PG: I wouldn’t say it’s a niche game. We think that it’s got the potential for wide appeal. On the one hand, the game is very accessible. There’s not a lot of overhead to get into the actual game and start playing golf, and there isn’t a really complex UI to decipher; we spent a lot of time working on the game controls and ensuring it felt right and very intuitive. But at the same time, there is a lot of depth and expression on offer in the game, so it can really appeal to the core sports audience who wants a game that is challenging, competitive, and has endless expressive capability in the form of the course creator. So our hope is that the game can find a wide audience because there are multiple levels of engagement here.
SBX: The endless course creation is perhaps the most intriguing aspect of the game. How easy or quick can it be to create a custom course? How deep can you go if you have the time?
PG: Following on from the previous question, you can go as deep as you want. We designed the course creator to have multiple levels of interaction so [that] at the highest level, you can create a course in like 4 button presses just by selecting a few high level attributes: theme, [number] of holes, etc. The game will then generate a course based on those selections that at that point is totally playable and ready to share. If you want, you can then delve deeper and fine tune individual elements of the course – still without ever entering a 3D editing mode. Finally, for those people who want the most creative freedom, we have a fully featured 3D editor where you can edit just about any aspect of the course. You can sculpt terrain, place objects, move holes and waypoints, resize and place individual bunkers. Just about anything you can imagine is possible at this level. And even then, it’s all super accessible and feasible using a gamepad. We knew that for the course creation to be a success it had to be fun – so we’ve kept that in mind from the beginning and I think we’ve managed to achieve that.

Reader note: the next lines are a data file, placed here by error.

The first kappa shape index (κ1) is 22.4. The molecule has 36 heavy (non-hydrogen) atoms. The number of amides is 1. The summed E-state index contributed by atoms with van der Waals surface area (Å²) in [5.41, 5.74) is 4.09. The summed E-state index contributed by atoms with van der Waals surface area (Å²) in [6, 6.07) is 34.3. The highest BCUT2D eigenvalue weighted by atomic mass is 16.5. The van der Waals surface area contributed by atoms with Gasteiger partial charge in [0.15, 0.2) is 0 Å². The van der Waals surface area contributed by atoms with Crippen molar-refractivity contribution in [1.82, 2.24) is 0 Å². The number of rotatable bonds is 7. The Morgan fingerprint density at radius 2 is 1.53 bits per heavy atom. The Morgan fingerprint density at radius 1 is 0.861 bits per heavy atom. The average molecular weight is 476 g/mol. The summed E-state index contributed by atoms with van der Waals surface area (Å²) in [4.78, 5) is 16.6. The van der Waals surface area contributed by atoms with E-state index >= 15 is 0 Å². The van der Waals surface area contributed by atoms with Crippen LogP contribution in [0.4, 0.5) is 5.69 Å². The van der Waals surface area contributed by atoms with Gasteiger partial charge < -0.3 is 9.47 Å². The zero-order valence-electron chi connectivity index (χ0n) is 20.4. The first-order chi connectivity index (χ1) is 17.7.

SBX: Tell us a bit about the online/social components of the game. How will courses be shared, and how will online competitive multiplayer work for two or more people?
PG: Sharing is designed to be as seamless and simple as possible. Once you’ve created a course, you can hit the ‘Publish’ button and your course will be posted to the server and available for others to play. And to make sharing a large number of courses feasible, we only upload the “DNA” of the course, so the amount of data that it transfers is extremely small –- downloading and browsing new courses online is essentially invisible compared to local courses.
In terms of competition we’ve moved to an asynchronous model of gameplay, so you’re almost always competing against your friends and rivals. No matter whether your friends are online or not, you can always choose to play against their best balls in the form of “ghost balls.” If they are online, you can invite them to join a round and play together in real time, but there’s no waiting; if you don’t want to sit in a lobby waiting for your friend to join, you can send them the request, start your round, and then eventually your friend will catch up. And if they do join mid-round, because our course is all one big world, you can turn around and see them teeing off in the distance. It’s really super cool when that happens.